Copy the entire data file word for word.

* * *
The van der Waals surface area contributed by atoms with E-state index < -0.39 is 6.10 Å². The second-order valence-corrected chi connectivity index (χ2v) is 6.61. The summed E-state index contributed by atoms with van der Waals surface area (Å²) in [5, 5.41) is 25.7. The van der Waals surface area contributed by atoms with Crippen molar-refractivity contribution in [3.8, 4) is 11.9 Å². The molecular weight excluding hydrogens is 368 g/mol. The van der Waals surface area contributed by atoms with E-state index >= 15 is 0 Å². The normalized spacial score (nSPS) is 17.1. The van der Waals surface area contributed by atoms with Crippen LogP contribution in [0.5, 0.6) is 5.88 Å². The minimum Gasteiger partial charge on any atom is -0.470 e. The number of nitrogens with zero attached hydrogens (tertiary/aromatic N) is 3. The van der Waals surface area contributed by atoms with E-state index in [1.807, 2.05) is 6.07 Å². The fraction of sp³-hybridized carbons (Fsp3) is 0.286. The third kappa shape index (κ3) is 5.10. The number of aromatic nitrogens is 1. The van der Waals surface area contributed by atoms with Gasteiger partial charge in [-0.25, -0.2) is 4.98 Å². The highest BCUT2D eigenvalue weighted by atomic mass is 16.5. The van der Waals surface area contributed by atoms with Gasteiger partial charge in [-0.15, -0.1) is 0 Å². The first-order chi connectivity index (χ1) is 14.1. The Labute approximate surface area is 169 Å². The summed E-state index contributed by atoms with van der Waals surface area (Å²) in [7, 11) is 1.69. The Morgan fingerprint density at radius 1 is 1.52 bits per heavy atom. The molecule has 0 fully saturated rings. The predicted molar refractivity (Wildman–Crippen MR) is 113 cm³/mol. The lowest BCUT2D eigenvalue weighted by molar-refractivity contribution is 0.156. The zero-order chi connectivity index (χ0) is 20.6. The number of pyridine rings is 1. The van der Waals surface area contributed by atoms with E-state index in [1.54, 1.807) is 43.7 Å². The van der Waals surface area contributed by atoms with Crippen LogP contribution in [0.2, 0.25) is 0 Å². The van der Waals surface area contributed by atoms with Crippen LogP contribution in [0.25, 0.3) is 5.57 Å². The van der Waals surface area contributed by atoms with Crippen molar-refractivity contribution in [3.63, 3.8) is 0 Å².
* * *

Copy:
The van der Waals surface area contributed by atoms with E-state index < -0.39 is 6.10 Å². The second-order valence-corrected chi connectivity index (χ2v) is 6.61. The summed E-state index contributed by atoms with van der Waals surface area (Å²) in [5, 5.41) is 25.7. The van der Waals surface area contributed by atoms with Crippen molar-refractivity contribution in [3.8, 4) is 11.9 Å². The molecular weight excluding hydrogens is 368 g/mol. The van der Waals surface area contributed by atoms with E-state index >= 15 is 0 Å². The normalized spacial score (nSPS) is 17.1. The van der Waals surface area contributed by atoms with Crippen LogP contribution in [0.5, 0.6) is 5.88 Å². The minimum Gasteiger partial charge on any atom is -0.470 e. The number of nitrogens with zero attached hydrogens (tertiary/aromatic N) is 3. The van der Waals surface area contributed by atoms with E-state index in [1.807, 2.05) is 6.07 Å². The fraction of sp³-hybridized carbons (Fsp3) is 0.286. The third kappa shape index (κ3) is 5.10. The number of aromatic nitrogens is 1. The van der Waals surface area contributed by atoms with Gasteiger partial charge in [-0.25, -0.2) is 4.98 Å². The highest BCUT2D eigenvalue weighted by atomic mass is 16.5. The van der Waals surface area contributed by atoms with Gasteiger partial charge in [-0.15, -0.1) is 0 Å². The first-order chi connectivity index (χ1) is 14.1. The Labute approximate surface area is 169 Å². The summed E-state index contributed by atoms with van der Waals surface area (Å²) in [7, 11) is 1.69. The Morgan fingerprint density at radius 1 is 1.52 bits per heavy atom. The molecule has 0 fully saturated rings. The predicted molar refractivity (Wildman–Crippen MR) is 113 cm³/mol. The lowest BCUT2D eigenvalue weighted by molar-refractivity contribution is 0.156. The zero-order chi connectivity index (χ0) is 20.6. The number of pyridine rings is 1. The van der Waals surface area contributed by atoms with E-state index in [1.54, 1.807) is 43.7 Å². The van der Waals surface area contributed by atoms with Crippen LogP contribution in [0.2, 0.25) is 0 Å². The van der Waals surface area contributed by atoms with Crippen LogP contribution in [0.25, 0.3) is 5.57 Å². The van der Waals surface area contributed by atoms with Crippen molar-refractivity contribution in [3.63, 3.8) is 0 Å².